Denver had absolutely no answer for LaMarcus Aldridge who scored 44 points, including the last 15 for Portland, while Ty Lawson was scoreless in the second half and the Nuggets blew a 15 point second half lead to fall in Portland 110-105.
Denver now moves to 20-21 on the season with a game looming against the NBA best Indiana Pacers on Saturday in Denver. So expect them to win that game because nothing this team does makes any sense. Game to game or half to half.
Grades are after the jump.
Denver fell behind 8-0 to start the game and never was able recover as they fell to a struggling Suns team in Phoenix by double digits 117-103.
The Nuggets got up big early, extended the lead to huge in the middle and coasted late on their way to an absolute destruction of the Celtics tonight in Denver.
At 16-17 with a seven game winning streak and an eight game losing streak to their names so far this season it is hard to see the 2013-2014 version of the Nuggets as anything more than a confusing inconsistent and mildly talented collection of basketball players.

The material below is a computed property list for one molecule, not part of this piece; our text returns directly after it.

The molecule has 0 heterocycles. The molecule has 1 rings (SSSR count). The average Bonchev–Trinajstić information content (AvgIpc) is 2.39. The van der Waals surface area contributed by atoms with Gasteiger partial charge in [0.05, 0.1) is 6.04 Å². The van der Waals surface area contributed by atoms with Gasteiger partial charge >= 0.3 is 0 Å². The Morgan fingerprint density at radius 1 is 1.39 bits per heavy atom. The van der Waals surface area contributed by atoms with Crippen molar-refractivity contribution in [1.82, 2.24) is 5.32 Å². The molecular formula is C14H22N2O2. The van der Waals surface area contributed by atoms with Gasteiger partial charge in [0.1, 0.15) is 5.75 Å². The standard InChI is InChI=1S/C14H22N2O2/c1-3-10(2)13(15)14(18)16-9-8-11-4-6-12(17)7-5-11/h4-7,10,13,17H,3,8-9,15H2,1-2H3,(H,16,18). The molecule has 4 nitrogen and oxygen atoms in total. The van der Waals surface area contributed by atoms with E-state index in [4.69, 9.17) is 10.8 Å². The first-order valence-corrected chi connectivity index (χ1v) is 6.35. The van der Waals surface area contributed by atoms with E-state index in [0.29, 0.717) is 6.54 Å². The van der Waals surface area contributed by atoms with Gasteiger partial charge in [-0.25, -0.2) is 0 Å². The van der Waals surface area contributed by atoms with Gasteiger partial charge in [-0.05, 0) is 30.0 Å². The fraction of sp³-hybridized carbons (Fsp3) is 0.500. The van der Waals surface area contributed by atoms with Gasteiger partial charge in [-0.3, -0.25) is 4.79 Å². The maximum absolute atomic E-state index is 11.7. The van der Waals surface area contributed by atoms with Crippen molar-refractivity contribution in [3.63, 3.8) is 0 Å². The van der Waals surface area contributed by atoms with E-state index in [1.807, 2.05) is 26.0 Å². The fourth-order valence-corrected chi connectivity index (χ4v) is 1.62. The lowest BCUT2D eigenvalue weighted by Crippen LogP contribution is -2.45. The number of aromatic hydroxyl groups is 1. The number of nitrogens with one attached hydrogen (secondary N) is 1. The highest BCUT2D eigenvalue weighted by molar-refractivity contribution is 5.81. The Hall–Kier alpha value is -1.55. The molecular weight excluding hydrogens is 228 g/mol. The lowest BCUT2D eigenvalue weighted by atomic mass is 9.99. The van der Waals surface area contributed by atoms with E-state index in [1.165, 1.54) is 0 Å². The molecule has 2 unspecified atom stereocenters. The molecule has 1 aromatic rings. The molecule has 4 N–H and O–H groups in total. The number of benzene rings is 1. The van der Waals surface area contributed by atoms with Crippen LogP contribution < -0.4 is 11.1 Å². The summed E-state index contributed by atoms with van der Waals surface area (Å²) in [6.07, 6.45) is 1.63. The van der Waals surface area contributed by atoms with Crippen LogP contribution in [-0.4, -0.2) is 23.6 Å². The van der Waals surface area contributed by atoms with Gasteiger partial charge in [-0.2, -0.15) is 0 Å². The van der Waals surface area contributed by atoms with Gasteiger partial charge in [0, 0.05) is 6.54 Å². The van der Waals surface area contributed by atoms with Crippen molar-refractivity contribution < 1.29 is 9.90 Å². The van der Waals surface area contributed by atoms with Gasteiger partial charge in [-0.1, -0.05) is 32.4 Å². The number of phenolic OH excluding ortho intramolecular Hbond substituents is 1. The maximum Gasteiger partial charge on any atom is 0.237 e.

When things go well and shots fall the Nuggets win, when they don’t and Denver turns the ball over, they lose. Through the first 33 games of the season it has become clear that Ty Lawson is far and away the best and most important player currently healthy on the Denver roster, meaning it seems like the play of Lawson more than anybody determines if the Nuggets will win or lose a game.
But a deeper looking into the win/loss splits of the main nine rotation players for Denver this year (Lawson, Randy Foye, Wilson Chandler, Kenneth Faried, JJ Hickson, Nate Robinson, Jordan Hamilton, Darrell Arthur and Timofey Mozgov) show that there are actually a few other players that make more of a difference in win or loss than Lawson. Below is a quick breakdown of some interesting splits for each of those nine players.
The Nuggets gave up 44 points in the second quarter and dropped their eighth straight game 114-102. Everyone gets an F tonight for grades because that is what happens when you get blown out at home by a team with nine (now 10) wins, and just two (now three) on the road. Below is a recap though.
Unfortunately, no one at RMC was able to catch the whole game tonight thanks to a few holiday season related things so there won’t be full grades, just some thoughts and observations based on the final quarter plus that I was able to see. Feel free to leave any thoughts below.